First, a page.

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What are the Marquess of Queensberry Rules?

By Rebecca Partington
Updated May 23, 2024
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The Marquess of Queensberry rules are the rules that govern the sport of boxing. The rules got their name because their author, John Graham Chambers, British Amateur Athletic Club member, was sponsored by John Sholto Douglas, the ninth Marquess of Queensberry. The rules were published in 1867 and supplanted the London Prize Ring rules, which were published in 1743. However, the first prize fight using the new Marquess of Queensberry rules did not happen until 1885.

These boxing rules are important not only because they are the modern amateur and professional rules, but also because before the rules were implemented, professional boxing was illegal in England. Before the Marquess of Queensberry rules were developed, boxing was widely viewed as a sport of the lower classes in England. However, the new rules made it more socially acceptable for members of the upper classes to enjoy the sport. Chambers' rules emphasized technique and skill, while boxing under the former rules was notorious for the brawling that occurred during and after matches.

The Marquess of Queensberry rules contain 12 separate rules but can be summarized as follows. The first thing to note is that the Marquess rules are essentially an addendum to the revised London Prize Rings. That is, where the Marquess of Queensberry rules are silent, the revised London Prize Rings are to govern.

Much of the rules govern the play itself. Wrestling and hugging is not permitted. Only the two fighters, other than the neutral referee, are allowed in the ring during the rounds which are to last three minutes each, with one-minute breaks in between. Fallen fighters, fighters on one knee, and fighters hanging on the ropes have 10 seconds get back on their feet otherwise the referee may call the fight in the favor of the other fighter. If a fighter in one of these states is struck by the other, the fallen fighter will be declared the victor. If there is some unavoidable interference making completion of the fight an impossibility, the referee is required to name a place and time for a rematch unless the fighting parties agree to a tie.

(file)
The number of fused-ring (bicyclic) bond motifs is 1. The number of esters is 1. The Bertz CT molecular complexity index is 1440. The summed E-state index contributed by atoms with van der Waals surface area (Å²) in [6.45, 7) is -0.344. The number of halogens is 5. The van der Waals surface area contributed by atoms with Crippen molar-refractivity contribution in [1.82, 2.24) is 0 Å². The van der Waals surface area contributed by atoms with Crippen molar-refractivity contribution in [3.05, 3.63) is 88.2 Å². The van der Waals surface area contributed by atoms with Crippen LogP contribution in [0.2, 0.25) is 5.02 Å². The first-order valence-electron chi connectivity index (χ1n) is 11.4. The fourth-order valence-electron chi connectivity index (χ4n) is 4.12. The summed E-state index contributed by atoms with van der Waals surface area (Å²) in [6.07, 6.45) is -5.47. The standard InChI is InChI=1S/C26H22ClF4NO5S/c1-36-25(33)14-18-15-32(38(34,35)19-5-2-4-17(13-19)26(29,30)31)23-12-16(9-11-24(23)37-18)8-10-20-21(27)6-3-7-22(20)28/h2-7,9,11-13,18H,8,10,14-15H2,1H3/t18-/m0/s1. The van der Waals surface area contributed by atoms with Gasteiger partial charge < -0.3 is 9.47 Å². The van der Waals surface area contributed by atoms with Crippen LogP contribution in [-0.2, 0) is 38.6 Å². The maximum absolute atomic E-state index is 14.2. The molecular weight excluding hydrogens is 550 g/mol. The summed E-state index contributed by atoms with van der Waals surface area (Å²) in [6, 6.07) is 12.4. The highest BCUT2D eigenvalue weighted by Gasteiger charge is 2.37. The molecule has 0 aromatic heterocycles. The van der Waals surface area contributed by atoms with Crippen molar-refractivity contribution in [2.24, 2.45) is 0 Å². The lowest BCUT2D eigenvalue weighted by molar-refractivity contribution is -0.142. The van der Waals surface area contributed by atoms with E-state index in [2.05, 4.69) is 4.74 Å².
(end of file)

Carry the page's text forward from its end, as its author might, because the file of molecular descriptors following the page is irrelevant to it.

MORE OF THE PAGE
In addition to the rules of play, the Marquess of Queensberry rules also govern some of the logistics of the fight. The fight is to take place in a 24-foot square ring or something close to that size. Gloves are required to be new, of appropriate size, and best quality, and if that glove malfunctions in some way, it's replacement must meet the referee's approval. The fighter's footwear may not contain springs.

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